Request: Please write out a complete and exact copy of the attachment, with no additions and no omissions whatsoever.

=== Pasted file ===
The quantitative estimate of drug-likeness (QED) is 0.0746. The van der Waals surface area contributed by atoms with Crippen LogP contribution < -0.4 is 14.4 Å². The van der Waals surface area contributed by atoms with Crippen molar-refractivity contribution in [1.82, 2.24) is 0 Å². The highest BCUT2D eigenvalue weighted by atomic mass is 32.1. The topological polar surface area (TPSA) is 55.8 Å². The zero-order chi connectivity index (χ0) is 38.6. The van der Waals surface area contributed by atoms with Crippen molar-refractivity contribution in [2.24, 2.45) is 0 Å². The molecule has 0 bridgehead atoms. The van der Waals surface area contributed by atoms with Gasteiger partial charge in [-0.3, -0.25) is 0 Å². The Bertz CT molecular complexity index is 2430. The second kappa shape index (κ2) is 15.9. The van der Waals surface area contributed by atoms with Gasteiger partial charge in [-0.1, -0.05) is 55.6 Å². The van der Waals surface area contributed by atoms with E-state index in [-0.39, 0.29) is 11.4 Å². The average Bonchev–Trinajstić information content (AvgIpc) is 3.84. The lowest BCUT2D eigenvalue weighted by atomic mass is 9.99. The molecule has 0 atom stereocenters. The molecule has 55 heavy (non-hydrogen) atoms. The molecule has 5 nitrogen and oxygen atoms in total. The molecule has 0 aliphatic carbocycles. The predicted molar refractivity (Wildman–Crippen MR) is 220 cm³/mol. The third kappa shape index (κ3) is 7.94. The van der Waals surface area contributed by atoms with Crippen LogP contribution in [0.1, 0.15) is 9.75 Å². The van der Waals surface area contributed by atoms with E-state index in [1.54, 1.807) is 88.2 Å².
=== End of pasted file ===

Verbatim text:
The quantitative estimate of drug-likeness (QED) is 0.0746. The van der Waals surface area contributed by atoms with Crippen LogP contribution < -0.4 is 14.4 Å². The van der Waals surface area contributed by atoms with Crippen molar-refractivity contribution in [1.82, 2.24) is 0 Å². The highest BCUT2D eigenvalue weighted by atomic mass is 32.1. The topological polar surface area (TPSA) is 55.8 Å². The zero-order chi connectivity index (χ0) is 38.6. The van der Waals surface area contributed by atoms with Crippen molar-refractivity contribution in [2.24, 2.45) is 0 Å². The molecule has 0 bridgehead atoms. The van der Waals surface area contributed by atoms with Gasteiger partial charge in [-0.3, -0.25) is 0 Å². The Bertz CT molecular complexity index is 2430. The second kappa shape index (κ2) is 15.9. The van der Waals surface area contributed by atoms with Gasteiger partial charge in [-0.1, -0.05) is 55.6 Å². The van der Waals surface area contributed by atoms with E-state index in [-0.39, 0.29) is 11.4 Å². The average Bonchev–Trinajstić information content (AvgIpc) is 3.84. The lowest BCUT2D eigenvalue weighted by atomic mass is 9.99. The molecule has 0 atom stereocenters. The molecule has 55 heavy (non-hydrogen) atoms. The molecule has 5 nitrogen and oxygen atoms in total. The molecule has 0 aliphatic carbocycles. The predicted molar refractivity (Wildman–Crippen MR) is 220 cm³/mol. The third kappa shape index (κ3) is 7.94. The van der Waals surface area contributed by atoms with Crippen LogP contribution in [0.1, 0.15) is 9.75 Å². The van der Waals surface area contributed by atoms with E-state index in [1.54, 1.807) is 88.2 Å².